Book Review

A Little History of the World by E.H. Gombrich

23 Jan 2022


In recent months, I began to realize that my understanding of history was very muddled. I couldn’t tell you the dates, order, or any significant contributions of ancient civilizations. Nor could I recount important periods, people, general developments, etc. While I could point many fingers to many people, including myself (I acknowledge I played a large part in my ignorance), I find this first and foremost to be a failure of American education. Middle school and high school rarely ever focused on developing the foundation for history necessary to properly analyze contemporary historical events. Teachers focused on building analytical skills for passages and piecing together certain points of view - all important skills for a historian, but less meaningful without proper context. I have plenty of additional thoughts on the subject of education, but I will have to save them for another time. Needless to say, I was unsatisfied with my understanding of human history, and sought a book to relearn many of those essential concepts. I am delighted to announce that A Little History of the World was the perfect companion to get me back on track.

A Children’s Book, Not A Book for Children

Growing up, I was never especially enthralled by history classes. Most of them focused on precise, direct causes and effects that led to revolutions and changes in lifestyle. During the Renaissance for instance, it is easy to describe the impact that ancient Greece had on the architecture, art, and law in Italy. But (I would argue) it is more important to understand that the Renaissance occurred contrary to the lifestyle of the Middle Ages, following a long period of Feudalism. Somewhat ironically, Italy’s recapture of antiquity marked the beginning of the New Age. Understanding the background, the what came before is something that A Little History of the World introduces and expands on wonderfully.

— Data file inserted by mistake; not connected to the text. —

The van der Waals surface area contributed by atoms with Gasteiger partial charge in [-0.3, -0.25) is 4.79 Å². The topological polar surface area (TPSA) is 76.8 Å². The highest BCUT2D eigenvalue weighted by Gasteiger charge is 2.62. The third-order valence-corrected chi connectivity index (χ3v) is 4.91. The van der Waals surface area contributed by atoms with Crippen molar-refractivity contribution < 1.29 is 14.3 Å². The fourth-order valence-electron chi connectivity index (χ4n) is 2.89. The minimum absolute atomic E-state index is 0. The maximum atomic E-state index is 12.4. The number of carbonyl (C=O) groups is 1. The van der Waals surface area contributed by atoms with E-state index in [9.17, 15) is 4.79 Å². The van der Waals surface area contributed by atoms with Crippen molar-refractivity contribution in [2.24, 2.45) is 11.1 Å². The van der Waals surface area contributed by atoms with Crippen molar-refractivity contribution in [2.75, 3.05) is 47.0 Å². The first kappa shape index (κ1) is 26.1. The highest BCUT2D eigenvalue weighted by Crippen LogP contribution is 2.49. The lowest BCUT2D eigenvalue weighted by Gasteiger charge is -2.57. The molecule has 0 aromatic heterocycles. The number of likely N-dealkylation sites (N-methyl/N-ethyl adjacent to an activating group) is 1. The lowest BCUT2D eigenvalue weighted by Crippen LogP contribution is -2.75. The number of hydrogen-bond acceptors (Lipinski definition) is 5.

When assigned to write this novel, as mentioned in the introduction, Gombrich was well aware of his audience and his constraints. He started the book by making a solemn promise (only broken a handful of times and for very explicit reasons) to provide a who, what, and when within his descriptions of historical events. As an addition, Gombrich approached A Little History of the World with little formality, and introduced complexity through ideas, generally by examining the effects that dozens of previous chapters in history had on the chapter he was narrating. It was written as a children’s book by design - however A Little History of the World is still valuable to readers of all ages looking to standardize history, and put it into context. If you were to read its reviews on the back of the cover, you would find a general consensus in this: book critics love this book, and for good reason. As of right now, it is without a doubt my favorite book.

Reading History

As I mentioned earlier, I was not dedicated to reinforce my understanding of historical events prior to reading A Little History of the World. Fortunately, and rather excitingly, Gombrich’s exploration in human historical events, recounting epic tales from the dawn of civilization to brilliant and ruthless emperors and leaders, to conquests on behalf of faith and knowledge, has kindled a curiosity within me. This book serves mostly as an atlas, a guide through the ages of civilization if you will. I fully intend to explore some of my favorite sections in more detail, including ancient Greek and Chinese civilization, the conquests of Alexander the Great, Confucian philosophy, the Renaissance, and most surprisingly of all, Napoleon’s reign in post—revolutionary France! If you, the reader, are in desperate need to rekindle your passion for history, or are perhaps looking to strengthen and contextualize human civilization from antiquity to WWII, A Little History of the World is the perfect book to start with.

- Emil Lars Kovačev



developed with aeroplane, a Jekyll framework